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Page history last edited by spencer.graves@prodsyse.com 11 years, 5 months ago

Judge James L. Stoelker is currently the presiding judge in Department 18 of the Superior Court of Santa Clara County, CA. Between March 2010 and November 2012, he was ruling on discovery in Merritt v. Mozillo et al.  On Nov. 26, the California Court of Appeals for the sixth district ruled that the Santa Clara County Superior Court should either remove Stoelker from this case or show cause why they shouldn't.  


This ruling came in response to the refusal of the Santa Clara Superior Court to remove Stoelker in response to a petition from the Merritts.  This petition cited Stoelker's extensive previous relationships with the defendants, his failure to disclose this to the plaintiffs and his consistent rulings against the Merritts and in favor of the defendants.  A key standard for recusal is the California Code of Civil Procedure (CCP) 170.1(a)(6)(A)(iii):  "A person aware of the facts might reasonably entertain a doubt that the judge would be able to be impartial."   


Beyond CCP 170.1, CCP 170.3(c)(3) says that a judge must reply within 10 days to a request for recusal.  Failure to reply "within the time allowed shall be deemed to have consented to his or her disqualification" [CCP 170.3(c)(4)].  A previous ruling in another case supported this 10-day limit:  “Although a challenged judge has the power to order a statement of disqualification stricken as legally insufficient, that power must be exercised within the ten-day time limit for filing an answer to the statement of disqualification; thus judge who failed to timely strike statement of disqualification as legally insufficient was disqualified”. Lewis v. Superior Court (App. 2 Dist. 1988) 244 Cal. Rptr. 328, 198 Cal. App. 3d 1101


Stoelker replied on the 11th day, denying the motion for recusal.  Stoelker's denial was referred to Santa Cruz county Superior Court judge Timothy R. Volkmann, who confirmed Stoelker's denial of recusal.  Volkmann noted that, "Making decisions against a party is not grounds for disqualification (Code of Civil Procedure Section 170.2(b)).  'A trial court's numerous rulings against a party -- even if erroneous do not establish a charge of judicial bias ...' (People vs. Guerra (2006) 37 Cal. 4th 1067, 1112)."  In this ruling Volkmann failed to mention the 10-day limit and the ruling of the appellate court in Lewis v. Superior Court(App. 2 Dist. 1988) 244 Cal. Rptr. 328, 198 Cal. App. 3d 1101.  The appellate court decision against Stoelker was based on this 10-day rule.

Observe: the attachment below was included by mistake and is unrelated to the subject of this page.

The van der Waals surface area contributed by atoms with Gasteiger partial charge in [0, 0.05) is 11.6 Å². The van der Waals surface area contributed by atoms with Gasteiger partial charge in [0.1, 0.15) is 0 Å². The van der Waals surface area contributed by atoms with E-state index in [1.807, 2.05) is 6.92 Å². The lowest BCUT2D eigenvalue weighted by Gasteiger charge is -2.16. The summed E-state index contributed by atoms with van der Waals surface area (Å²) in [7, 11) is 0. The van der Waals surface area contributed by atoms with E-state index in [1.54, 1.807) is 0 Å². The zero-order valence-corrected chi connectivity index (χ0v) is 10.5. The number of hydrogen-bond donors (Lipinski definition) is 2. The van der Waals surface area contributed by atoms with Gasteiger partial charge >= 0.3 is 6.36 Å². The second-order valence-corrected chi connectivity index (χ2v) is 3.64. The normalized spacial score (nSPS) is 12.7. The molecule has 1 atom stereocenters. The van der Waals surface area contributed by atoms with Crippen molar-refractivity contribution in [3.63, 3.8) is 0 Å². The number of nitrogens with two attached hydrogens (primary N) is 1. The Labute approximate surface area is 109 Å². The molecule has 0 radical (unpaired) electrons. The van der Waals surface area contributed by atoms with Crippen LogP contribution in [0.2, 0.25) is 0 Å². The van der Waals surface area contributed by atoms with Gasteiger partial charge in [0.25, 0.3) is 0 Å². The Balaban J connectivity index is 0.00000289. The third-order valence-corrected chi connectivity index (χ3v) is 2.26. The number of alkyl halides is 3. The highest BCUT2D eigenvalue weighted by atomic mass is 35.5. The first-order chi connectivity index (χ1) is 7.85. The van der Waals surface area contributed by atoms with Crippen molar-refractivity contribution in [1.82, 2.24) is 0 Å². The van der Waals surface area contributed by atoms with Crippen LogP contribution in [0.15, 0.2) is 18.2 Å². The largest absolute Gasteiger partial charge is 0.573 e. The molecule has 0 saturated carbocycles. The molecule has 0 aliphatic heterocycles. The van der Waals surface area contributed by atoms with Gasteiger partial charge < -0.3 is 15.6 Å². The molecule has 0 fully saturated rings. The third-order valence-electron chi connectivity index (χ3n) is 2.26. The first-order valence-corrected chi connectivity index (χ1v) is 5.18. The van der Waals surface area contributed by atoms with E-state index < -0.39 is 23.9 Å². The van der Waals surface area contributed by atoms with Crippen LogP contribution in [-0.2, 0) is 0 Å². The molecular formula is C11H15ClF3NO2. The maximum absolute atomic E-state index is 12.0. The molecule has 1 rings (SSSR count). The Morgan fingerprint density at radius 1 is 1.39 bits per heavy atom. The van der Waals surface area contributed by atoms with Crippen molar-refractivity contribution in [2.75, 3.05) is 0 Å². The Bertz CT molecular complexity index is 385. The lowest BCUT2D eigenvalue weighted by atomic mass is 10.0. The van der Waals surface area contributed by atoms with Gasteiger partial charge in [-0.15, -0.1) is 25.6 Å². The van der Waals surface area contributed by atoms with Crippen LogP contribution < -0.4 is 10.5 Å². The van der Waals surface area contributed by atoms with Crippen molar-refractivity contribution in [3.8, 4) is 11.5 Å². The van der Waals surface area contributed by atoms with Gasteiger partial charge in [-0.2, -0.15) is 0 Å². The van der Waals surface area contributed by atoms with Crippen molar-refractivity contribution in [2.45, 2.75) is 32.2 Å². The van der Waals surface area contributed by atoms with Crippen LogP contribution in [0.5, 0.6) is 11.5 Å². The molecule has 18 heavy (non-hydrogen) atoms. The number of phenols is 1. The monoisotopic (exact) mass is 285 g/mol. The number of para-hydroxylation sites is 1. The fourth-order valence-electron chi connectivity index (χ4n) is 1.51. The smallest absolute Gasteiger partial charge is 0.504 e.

The defense responded by claiming that the 10-day clock never began, because CCP 170.3(c)(3) says the judge must reply "Within 10 days after filing or service, whichever is later," and the Merritts failed to file the Verified Statement of Disqualification," as witnessed by the fact that said Statement does not appear on the docket of the case.  However, in Judge Stoelker's response, he acknowledges that, "On August 17, 2012, plaintiff Salma Merritt filed and served a statement of disqualification against me."  A hearing on Dec. 24 will consider the discrepancy between (a) the affirmations of both David Merritt and Judget Stoelker that the statement was both filed and served and (b) the absence of the statement from the docket.  


One of Stoekler's most questionably rulings was his insistence that defense attorney James Goldberg be allowed to continue to depose Salma Merritt without witnesses.  In mandating the exclusion of witnesses, Stoelker failed to cite "good cause shown" for the exclusions, in apparent violation of California Code of Civil Procedure section 2025.420(b), which says, "The court, for good cause shown, may make any order that justice requires to protect any party, deponent, or other natural person or organization from unwarranted annoyance, embarrassment, or oppression, or undue burden and expense."  The requirement for citing good cause has been recognized in other court procedures, noting that, 'a court has no power to grant a protective order barring a party from attending another's deposition even on a showing that the deponent will feel "intimidated" by the party's presence at the deposition (Willoughby v. Supp. Ct. (Lui) (1985) 172 Cal. App. 890, 892.'  This is important in this case, because a witness to a previous deposition by Goldberg of Salma Merritt reported that Goldberg was shouting obscenities and physically "manhandling [David Merritt's] father";  this witness, Porter Eugene Johnson, said he had not met the Merritts prior to attending that deposition on the request of a report for several Blogs.  In particular, in spite of "good cause shown" that others should be present and allowed to record the deposition, Stoelker ordered a continuation of the deposition, excluding any audience and any recordings other than a court reporter working for defense attorney Goldberg and without citing "good cause shown".  This is particularly important in this case for several reasons.  First, the defense attorney has already demonstrated unprofessional behavior attempting to entrap the Merritts into saying something he can subsequently quote out of context to support his clients' case.  Judge Stoelker's rulings in this case to require the Merritts to subject themselves to a continuation of this mistreatment without independent checks on Goldberg's behaviors would seem to provide strong evidence of bias.   



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